Does Your Own Personal Recession Continue?


The experts keep telling us the recession is over. Not long ago, President Obama talked about our own personal recessions, as if he has a clue. Well, it looks like millions of personal recessions continue. Not only is unemployment officially stuck above 9%, according to the New York Times, those lucky enough to be employed have seen their income drop.

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In a grim sign of the enduring nature of the economic slump, household income declined more in the two years after the recession ended than it did during the recession itself, new research has found.

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Between June 2009, when the recession officially ended, and June 2011, inflation-adjusted median household income fell 6.7 percent, to $49,909, according to a study by two former Census Bureau officials. During the recession — from December 2007 to June 2009 — household income fell 3.2 percent.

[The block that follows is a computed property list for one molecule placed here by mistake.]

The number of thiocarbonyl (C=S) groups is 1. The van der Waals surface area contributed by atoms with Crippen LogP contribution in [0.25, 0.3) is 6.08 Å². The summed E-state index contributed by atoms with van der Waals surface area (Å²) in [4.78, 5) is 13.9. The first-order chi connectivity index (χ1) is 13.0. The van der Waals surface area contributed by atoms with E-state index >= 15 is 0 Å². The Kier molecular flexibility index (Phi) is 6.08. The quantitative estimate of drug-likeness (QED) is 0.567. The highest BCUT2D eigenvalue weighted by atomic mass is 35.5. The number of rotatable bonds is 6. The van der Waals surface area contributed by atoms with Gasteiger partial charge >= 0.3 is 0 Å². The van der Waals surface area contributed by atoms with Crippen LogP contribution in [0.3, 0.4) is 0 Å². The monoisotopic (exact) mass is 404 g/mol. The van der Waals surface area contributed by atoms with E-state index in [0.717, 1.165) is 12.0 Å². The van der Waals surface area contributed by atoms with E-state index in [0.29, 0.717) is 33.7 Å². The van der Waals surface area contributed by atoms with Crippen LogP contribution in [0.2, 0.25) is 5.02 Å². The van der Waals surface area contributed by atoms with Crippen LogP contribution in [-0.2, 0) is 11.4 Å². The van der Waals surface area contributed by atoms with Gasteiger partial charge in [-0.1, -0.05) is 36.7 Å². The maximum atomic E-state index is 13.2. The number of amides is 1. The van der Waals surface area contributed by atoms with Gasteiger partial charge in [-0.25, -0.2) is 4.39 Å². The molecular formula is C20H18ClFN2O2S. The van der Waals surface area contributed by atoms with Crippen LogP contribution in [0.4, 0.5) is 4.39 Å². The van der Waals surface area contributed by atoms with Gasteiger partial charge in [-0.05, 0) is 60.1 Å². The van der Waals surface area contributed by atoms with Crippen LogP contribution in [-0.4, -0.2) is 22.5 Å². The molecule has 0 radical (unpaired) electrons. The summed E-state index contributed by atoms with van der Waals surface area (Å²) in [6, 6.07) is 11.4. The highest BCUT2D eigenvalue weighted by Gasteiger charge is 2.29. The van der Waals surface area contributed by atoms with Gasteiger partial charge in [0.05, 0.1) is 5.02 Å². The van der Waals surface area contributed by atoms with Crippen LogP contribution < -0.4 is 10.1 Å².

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The finding helps explain why Americans’ attitudes toward the economy, the country’s direction and its political leaders have continued to sour even as the economy has been growing. Unhappiness and anger have come to dominate the political scene, including the early stages of the 2012 presidential campaign. (Read More)

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The decline is even worse for those who lost their jobs and found new jobs. Another study shows they are now earning over 17% less than they used to, but at least they’re employed. The author of the first study calls the decline “a significant reduction in the American standard of living.” Throw in the rising price of food and energy, and it’s a double-whammy against our standard of living.

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